We were to reach the centre by five in the evening. I reached much before time. Registration formalities over, I drank two cups of tea and was on the way to my sparsely furnished room—a narrow bed with blankets, cotton mattress, and concrete shelf to keep my bag. The good part was the two windows. But I didn’t know that I was going to spend all my time in the meditation hall and the narrowness of the room didn’t matter. The narrowness of the physical space would dissolve in the days to come, as I discovered during the course. The narrowness and confines exist in our physical world, the self is infinite and this retreat opened that infinite space for me. I broke through the shackles of the failed attempts to see the truth.
Evening snacks were in a common hall with a defined division between seating for men and women. The rules were laid out. Silence was to begin and there would be no interaction between men and women. Their areas were cut off. We could talk to the women who had offered their service for the meditation course or the teacher only if there was an emergency. The gong would ring to announce the time for meditation and meals.
Getting My Glow Back
Maybe getting up at 4 o’clock was tough in the first two days, well it certainly was tough, but I did manage. Then it became a pleasure. The sky so dark, peacocks meowing and breeze so fresh hit my face as I would make my way to the meditation hall, a two-minute walk from my room. But these two minutes were pure heaven.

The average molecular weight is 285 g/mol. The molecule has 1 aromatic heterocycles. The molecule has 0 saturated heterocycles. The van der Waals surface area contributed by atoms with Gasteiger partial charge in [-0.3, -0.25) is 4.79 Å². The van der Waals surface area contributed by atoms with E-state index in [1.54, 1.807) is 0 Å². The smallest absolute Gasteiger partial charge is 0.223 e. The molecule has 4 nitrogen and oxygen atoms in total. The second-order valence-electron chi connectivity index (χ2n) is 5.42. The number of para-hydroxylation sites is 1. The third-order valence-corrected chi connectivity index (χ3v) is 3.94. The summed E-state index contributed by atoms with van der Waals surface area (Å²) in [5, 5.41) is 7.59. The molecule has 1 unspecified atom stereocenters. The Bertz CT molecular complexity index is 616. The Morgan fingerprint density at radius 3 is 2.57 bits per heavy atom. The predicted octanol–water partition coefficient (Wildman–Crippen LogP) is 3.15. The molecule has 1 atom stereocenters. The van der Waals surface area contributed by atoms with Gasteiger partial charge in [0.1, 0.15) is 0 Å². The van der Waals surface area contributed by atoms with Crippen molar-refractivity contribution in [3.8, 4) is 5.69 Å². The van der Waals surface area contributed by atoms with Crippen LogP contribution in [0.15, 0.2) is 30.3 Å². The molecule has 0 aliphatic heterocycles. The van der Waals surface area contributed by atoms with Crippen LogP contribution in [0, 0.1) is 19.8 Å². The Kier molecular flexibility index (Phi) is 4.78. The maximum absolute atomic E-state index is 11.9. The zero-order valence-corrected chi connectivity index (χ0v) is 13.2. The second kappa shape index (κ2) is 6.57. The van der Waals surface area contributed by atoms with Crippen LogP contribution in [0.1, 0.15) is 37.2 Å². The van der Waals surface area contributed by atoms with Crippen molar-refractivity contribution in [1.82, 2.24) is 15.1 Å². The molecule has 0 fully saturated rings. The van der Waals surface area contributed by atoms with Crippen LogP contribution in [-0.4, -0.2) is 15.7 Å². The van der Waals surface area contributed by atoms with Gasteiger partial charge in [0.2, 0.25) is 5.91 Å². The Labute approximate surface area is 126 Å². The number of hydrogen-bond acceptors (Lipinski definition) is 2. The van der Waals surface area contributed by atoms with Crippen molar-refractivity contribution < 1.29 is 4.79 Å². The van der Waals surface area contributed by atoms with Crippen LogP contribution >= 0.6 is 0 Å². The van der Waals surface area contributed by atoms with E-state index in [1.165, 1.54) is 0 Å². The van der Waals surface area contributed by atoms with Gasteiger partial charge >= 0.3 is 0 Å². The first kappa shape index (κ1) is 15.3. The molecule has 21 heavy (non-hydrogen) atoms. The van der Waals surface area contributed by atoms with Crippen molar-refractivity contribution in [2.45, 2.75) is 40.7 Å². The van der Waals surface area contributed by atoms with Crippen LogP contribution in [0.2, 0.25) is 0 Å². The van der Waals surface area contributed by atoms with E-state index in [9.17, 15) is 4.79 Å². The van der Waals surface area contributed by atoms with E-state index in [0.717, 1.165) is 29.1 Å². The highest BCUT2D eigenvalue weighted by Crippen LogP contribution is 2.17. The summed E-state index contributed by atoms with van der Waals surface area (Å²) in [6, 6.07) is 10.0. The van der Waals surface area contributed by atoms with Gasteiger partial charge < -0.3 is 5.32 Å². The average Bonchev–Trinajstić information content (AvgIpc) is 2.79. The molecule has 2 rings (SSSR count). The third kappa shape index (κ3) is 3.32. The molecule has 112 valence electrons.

The first three days were just spent focussing on the breath. It isn’t everyone’s cup of tea to silently spend so much time with oneself and it is unnerving, used to as we are to company, people, phones, TV, sound in any form. But it was becoming bliss for me.
I meditated early in the morning, had my breakfast at 6.30 am and bathed. Then it was meditation again and lunch at 11.00 am…but it was the free time between 11 am and 1 pm that was spent sleeping on the grass under the neem tree. As a city dweller have I ever given into this freedom–only on picnics to India Gate, Delhi, when I was a child. It seemed like I had travelled back to another era, where all was fun. Something in my brain was changing. It was slowing down. It was forgetting. It just wanted to be in the moment. The change was perceptible as my expressions changed and dark circles under my eyes were visibly reduced. My little mirror was making me feel good.